Boxing News - - LETTERS -

I READ with great in­ter­est your ar­ti­cle (Oc­to­ber 18) on Ro­man Green­berg (no re­la­tion). I met up with him a num­ber of times and went to many of his fights, and he came to my house for din­ner and met my fam­ily. Make no mis­take, Ro­man wasn’t a good prospect, he was a phe­nom­e­nal prospect and a lovely fel­low. The first time I saw him was when Is­rael sent an am­a­teur box­ing team to Eng­land to fight an Eng­land team for char­ity. It was held, as I re­call, at the Grosvenor Ho­tel in Lon­don. With the score in matches stand­ing at 5-4 to Is­rael, Ro­man had to face off in the last bout of the evening against the then­reign­ing ABA heavy­weight cham­pion – a very ex­pe­ri­enced older guy whose name I can­not re­call. Ro­man had just come out of the Ju­niors. The ABA cham­pion was ex­pected to win eas­ily. How­ever, Ro­man was like a young Cas­sius Clay, danc­ing around and punch­ing his op­po­nent at will, knock­ing him down twice and be­ing robbed quite bla­tantly of the de­ci­sion. By a quirk of co­in­ci­dence, a few days later I went on a flight to Is­rael and there was Ro­man with his trainer, both still fum­ing at how they’d been robbed. I’ve been an avid fol­lower of box­ing for over 60 years now, and I’ve re­ally only ever been ex­cited by two prospects in that time. One was Naseem Hamed and the other was Ro­man. It’s a real shame that Ro­man never ful­filled the po­ten­tial that he had. Stu­art Green­berg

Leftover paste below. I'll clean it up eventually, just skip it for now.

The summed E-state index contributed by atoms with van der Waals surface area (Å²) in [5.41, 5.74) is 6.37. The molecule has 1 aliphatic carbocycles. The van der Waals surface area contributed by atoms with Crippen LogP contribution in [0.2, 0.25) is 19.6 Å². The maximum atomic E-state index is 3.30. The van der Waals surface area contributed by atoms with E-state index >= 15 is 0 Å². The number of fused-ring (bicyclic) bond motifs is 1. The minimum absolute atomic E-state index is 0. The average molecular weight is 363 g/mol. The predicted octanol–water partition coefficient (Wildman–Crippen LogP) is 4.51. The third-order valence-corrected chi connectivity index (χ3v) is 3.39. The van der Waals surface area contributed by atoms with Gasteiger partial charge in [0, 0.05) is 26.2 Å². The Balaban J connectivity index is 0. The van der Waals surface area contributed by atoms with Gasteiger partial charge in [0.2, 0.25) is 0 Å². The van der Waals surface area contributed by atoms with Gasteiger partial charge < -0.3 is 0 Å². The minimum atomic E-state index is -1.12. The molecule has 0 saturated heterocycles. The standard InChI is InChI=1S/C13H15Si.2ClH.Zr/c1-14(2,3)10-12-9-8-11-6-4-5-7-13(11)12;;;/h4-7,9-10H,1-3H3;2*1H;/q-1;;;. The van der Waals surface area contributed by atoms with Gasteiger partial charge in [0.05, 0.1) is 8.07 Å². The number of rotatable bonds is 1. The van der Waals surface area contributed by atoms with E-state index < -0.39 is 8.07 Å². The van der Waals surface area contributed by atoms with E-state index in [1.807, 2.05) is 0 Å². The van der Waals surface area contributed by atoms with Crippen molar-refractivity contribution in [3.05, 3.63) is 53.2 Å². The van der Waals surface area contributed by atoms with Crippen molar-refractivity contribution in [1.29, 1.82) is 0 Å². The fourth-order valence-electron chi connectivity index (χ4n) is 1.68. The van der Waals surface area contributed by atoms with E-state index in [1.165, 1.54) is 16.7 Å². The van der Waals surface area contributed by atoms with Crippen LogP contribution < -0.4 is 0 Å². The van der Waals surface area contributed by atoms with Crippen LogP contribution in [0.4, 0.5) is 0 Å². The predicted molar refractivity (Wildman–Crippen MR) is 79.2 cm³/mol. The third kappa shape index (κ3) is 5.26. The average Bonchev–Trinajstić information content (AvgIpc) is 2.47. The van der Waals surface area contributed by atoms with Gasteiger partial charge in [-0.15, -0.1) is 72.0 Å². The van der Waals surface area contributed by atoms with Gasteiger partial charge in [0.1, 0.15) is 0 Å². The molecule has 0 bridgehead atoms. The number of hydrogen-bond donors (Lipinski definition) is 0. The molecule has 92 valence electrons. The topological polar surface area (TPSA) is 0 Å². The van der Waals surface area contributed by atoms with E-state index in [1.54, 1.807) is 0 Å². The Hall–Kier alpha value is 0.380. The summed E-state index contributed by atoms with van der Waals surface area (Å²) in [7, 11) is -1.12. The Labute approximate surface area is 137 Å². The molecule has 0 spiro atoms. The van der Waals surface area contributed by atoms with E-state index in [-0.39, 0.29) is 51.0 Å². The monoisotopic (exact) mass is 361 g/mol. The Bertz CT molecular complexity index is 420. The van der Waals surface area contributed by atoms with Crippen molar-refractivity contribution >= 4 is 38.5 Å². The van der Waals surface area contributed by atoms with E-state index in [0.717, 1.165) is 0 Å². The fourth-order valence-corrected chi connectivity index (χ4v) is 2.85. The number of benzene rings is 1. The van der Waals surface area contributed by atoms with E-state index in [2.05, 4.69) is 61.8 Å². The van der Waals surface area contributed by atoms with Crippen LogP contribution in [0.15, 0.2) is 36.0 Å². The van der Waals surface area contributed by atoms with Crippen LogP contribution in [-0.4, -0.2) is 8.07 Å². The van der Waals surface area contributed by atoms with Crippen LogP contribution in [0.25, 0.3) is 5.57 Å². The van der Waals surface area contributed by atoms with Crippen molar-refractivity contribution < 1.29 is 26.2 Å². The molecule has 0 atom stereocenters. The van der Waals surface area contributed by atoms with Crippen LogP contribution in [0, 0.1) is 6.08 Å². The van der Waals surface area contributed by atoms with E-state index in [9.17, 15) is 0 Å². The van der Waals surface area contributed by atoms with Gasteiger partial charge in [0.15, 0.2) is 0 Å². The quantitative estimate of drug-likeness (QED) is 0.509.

I THINK that amid the promis­ing heavy­weights who ul­ti­mately fell short of ex­pec­ta­tions (Oc­to­ber 18 is­sue), An­drew Golota must surely be ranked in the top three. Golota had both the phys­i­cal at­tributes and the tech­nique to be­come a great, but he didn’t have the men­tal strength. He was beat­ing a prime Rid­dick Bowe to a pulp twice, be­fore be­ing dis­qual­i­fied for low blows both times. This, in my opin­ion, was the be­gin­ning of the end for him, as he never re­cov­ered from the ac­cu­sa­tions of be­ing sick­minded. I also remember how Golota was the first to ex­pose the weak­nesses of Michael Grant, be­fore in­ex­pli­ca­bly quit­ting dur­ing a fight he could still win. Of course, Grant was crushed by Len­nox Lewis later on. Mas­simo Ricci


MAY I add my sup­port to Der­mot Bol­ger’s ex­cel­lent Let­ter of the Week in the Oc­to­ber 4 is­sue. As I pay an an­nual sub­scrip­tion to both Sky and BT Sport, I de­cided to opt out of the pay-per-view of­fer­ing of the Ge­orge Groves-cal­lum Smith match, as it came so soon af­ter the An­thony Joshua-alexander Povetkin PPV. Fight fans’ pock­ets are not bot­tom­less. I lis­tened to the TALKSPORT ra­dio commentary pro­vided by John Rawl­ing and Glenn Mccrory in­stead. Their su­perb cov­er­age painted a pic­ture that, for me, suc­cess­fully re­placed the live TV show. And, of course, it was en­tirely free. David Hib­bert

CAUSE FOR CON­CERN? THE story of An­thony Joshua is well doc­u­mented – how he took up box­ing late, won Olympic gold, se­cured a world heavy­weight ti­tle ahead of sched­ule when an open­ing came up against Charles Martin etc.

I thought that his de­vel­op­ment was on track when watch­ing him out­box Joseph Parker with his jab.

How­ever, I was dis­turbed to see him make him­self an easy tar­get for the dan­ger­ous Alexander Povetkin in the early rounds. The very best cham­pi­ons make their de­fence im­preg­nable when at the top of their game. Per­haps there is some cause for con­cern for Joshua in this sense. Olug­benga Ro­timi


WHAT WENT WRONG: Golota should have had the at­tributes to do some­thing spe­cial

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